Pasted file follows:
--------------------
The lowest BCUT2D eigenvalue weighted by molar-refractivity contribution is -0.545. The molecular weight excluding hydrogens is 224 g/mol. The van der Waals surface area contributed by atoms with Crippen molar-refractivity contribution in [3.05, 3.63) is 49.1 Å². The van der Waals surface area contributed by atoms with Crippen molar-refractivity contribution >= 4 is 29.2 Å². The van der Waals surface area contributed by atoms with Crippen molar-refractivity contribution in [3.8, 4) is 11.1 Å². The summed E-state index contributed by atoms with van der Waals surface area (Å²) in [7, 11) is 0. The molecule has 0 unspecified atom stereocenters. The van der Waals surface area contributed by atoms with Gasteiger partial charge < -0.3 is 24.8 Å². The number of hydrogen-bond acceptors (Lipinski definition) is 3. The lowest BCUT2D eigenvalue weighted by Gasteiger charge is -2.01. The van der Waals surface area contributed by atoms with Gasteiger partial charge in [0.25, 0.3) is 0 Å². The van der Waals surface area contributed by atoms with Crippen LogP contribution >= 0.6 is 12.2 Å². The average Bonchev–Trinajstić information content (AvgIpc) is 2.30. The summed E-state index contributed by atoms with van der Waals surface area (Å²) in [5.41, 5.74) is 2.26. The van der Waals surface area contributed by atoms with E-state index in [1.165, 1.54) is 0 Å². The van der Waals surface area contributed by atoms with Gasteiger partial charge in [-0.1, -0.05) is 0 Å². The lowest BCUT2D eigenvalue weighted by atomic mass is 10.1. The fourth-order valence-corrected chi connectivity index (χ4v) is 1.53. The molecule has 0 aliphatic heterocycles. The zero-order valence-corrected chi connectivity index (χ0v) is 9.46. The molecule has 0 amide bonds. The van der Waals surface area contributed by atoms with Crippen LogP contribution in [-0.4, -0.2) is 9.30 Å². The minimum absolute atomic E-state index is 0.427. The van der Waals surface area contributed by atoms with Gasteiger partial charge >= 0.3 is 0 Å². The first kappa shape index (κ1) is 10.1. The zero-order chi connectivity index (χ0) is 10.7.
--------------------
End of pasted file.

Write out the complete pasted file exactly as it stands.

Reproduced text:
The lowest BCUT2D eigenvalue weighted by molar-refractivity contribution is -0.545. The molecular weight excluding hydrogens is 224 g/mol. The van der Waals surface area contributed by atoms with Crippen molar-refractivity contribution in [3.05, 3.63) is 49.1 Å². The van der Waals surface area contributed by atoms with Crippen molar-refractivity contribution >= 4 is 29.2 Å². The van der Waals surface area contributed by atoms with Crippen molar-refractivity contribution in [3.8, 4) is 11.1 Å². The summed E-state index contributed by atoms with van der Waals surface area (Å²) in [7, 11) is 0. The molecule has 0 unspecified atom stereocenters. The van der Waals surface area contributed by atoms with Gasteiger partial charge < -0.3 is 24.8 Å². The number of hydrogen-bond acceptors (Lipinski definition) is 3. The lowest BCUT2D eigenvalue weighted by Gasteiger charge is -2.01. The van der Waals surface area contributed by atoms with Gasteiger partial charge in [0.25, 0.3) is 0 Å². The van der Waals surface area contributed by atoms with Crippen LogP contribution >= 0.6 is 12.2 Å². The average Bonchev–Trinajstić information content (AvgIpc) is 2.30. The summed E-state index contributed by atoms with van der Waals surface area (Å²) in [5.41, 5.74) is 2.26. The van der Waals surface area contributed by atoms with E-state index in [1.165, 1.54) is 0 Å². The van der Waals surface area contributed by atoms with Gasteiger partial charge in [-0.1, -0.05) is 0 Å². The lowest BCUT2D eigenvalue weighted by atomic mass is 10.1. The fourth-order valence-corrected chi connectivity index (χ4v) is 1.53. The molecule has 0 aliphatic heterocycles. The zero-order valence-corrected chi connectivity index (χ0v) is 9.46. The molecule has 0 amide bonds. The van der Waals surface area contributed by atoms with Crippen LogP contribution in [-0.4, -0.2) is 9.30 Å². The minimum absolute atomic E-state index is 0.427. The van der Waals surface area contributed by atoms with Gasteiger partial charge >= 0.3 is 0 Å². The first kappa shape index (κ1) is 10.1. The zero-order chi connectivity index (χ0) is 10.7.